I just received my tickets for my writing/research trip to the South Pacific. There they were stapled together in two packets. The first was Lan Chile tickets from Chicago to Santiago, Chile and the return flight. The other set was for the flights from Santiago to Easter Island then onto Tahiti and Bora Bora, and finally the return to Santiago to connect with Lan Chile's flight back home.
As I fingered through the cardboard tickets, I wondered what was in store for my wife and me on our trip to the South Seas. Would the trip be as exciting as our trip to Tibet? Will the fantasies that we have about walking along beaches where azure blue water washes sugar-white sands be as exciting as we imagine they will be as we think about them here in Northwest Indiana?
Then it came back to me. I recalled doing the same thing with the packet of KLM/Northwest tickets that got us to and back from South Asia last summer. I thought about all the security searches that we went through, and that was before 9/11. I called to mind a Dutch flight attendant serving a Hindu woman steak as an entrée. On that same flight, I met a Sikh lawyer who invited us to visit him and his family when we went to Amritsar, the home of the Golden Temple. I also remembered seeing the security lights of the defense lines along the border between India and Pakistan and wondered what that bordered looked like now. I also recalled the discomfort of the long, long flights and waiting in airports in Amsterdam, New Delhi, Amritsar, and Lhasa.
However, the worst memory was that of being grounded in New Delhi, India. After a very long and arduous month-long trip, we arrived at the airport early to be on the safe side for our flight home. After hours of waiting, we moved from the unsecured to secured areas. Finally, as midnight neared so too did the time for our departure. Then came the announcement that we didn't expect: our flight was delayed. The delay turned out to be one of those 24-hour delays. We were stuck in India for another day. Back through the still sweltering streets filled with beggars and their families to our hotel. We were not only delayed, but KLM's attitude about the delay both in India and in Holland ranged from indifference to arrogance.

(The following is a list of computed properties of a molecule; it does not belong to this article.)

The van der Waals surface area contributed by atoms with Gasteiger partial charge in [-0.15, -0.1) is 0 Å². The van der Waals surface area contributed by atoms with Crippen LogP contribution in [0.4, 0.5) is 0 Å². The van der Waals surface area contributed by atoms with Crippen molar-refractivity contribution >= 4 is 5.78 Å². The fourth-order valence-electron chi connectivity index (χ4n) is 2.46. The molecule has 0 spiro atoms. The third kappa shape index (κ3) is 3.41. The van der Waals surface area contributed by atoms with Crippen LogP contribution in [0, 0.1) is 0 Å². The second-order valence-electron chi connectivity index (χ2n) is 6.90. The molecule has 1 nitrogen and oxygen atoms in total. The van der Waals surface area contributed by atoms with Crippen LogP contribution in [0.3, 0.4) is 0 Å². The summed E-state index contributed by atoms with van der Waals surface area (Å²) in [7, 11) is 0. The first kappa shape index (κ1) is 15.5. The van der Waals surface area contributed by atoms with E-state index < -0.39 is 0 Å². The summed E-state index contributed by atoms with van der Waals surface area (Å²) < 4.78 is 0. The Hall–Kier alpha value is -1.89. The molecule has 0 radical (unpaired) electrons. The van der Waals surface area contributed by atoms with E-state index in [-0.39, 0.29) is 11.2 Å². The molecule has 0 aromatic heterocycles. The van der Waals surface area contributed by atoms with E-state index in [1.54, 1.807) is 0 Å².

When I got back to the States, I shot off a letter to KLM. After weeks of not hearing from them, I finally got a letter apologizing for any inconvenience that the delay caused us. To soothe my ruffled travel feathers, they enclosed a voucher for a couple hundred-dollars for the next time I flew their airlines. What? The next time? Well, needless to say, the voucher is gathering dust on my desk. What really bugged me was that I originally was happy to discover that we were flying KLM on our trip last summer. I have a pro-Dutch bias thinking that they were super responsible, clean, and efficient. In my mind, they had all of the Germanic thoroughness but with a pleasing persona. Boy was I both wrong and disappointed in my judgment of KLM.
However, while exercising one morning recently, I watched a segment on one of the network news programs about holidays gone awry. A couple had planned a trip from the States to Africa for their twenty-fifth wedding anniversary-a trip of a lifetime. Well, their experience with KLM was worse than ours was. To make matters worse, the interviewer had a travel authority tell the couple what they should have done when confronting that non-responsive airline. There seems to be an international agreement that deals with just this situation. It requires the airlines to put you on the next available flight on any other airline. Well, that revelation merely multiplied all my negative thoughts about KLM.
As I listened intently to this travel expert, the more upset I became with KLM/Northwest. By the time I leave for the South Pacific, I will have calmed down again regarding their treatment of my wife and me. However, I did learn a useful lesson for my future travel. As they say, "Live, learn, and fly on."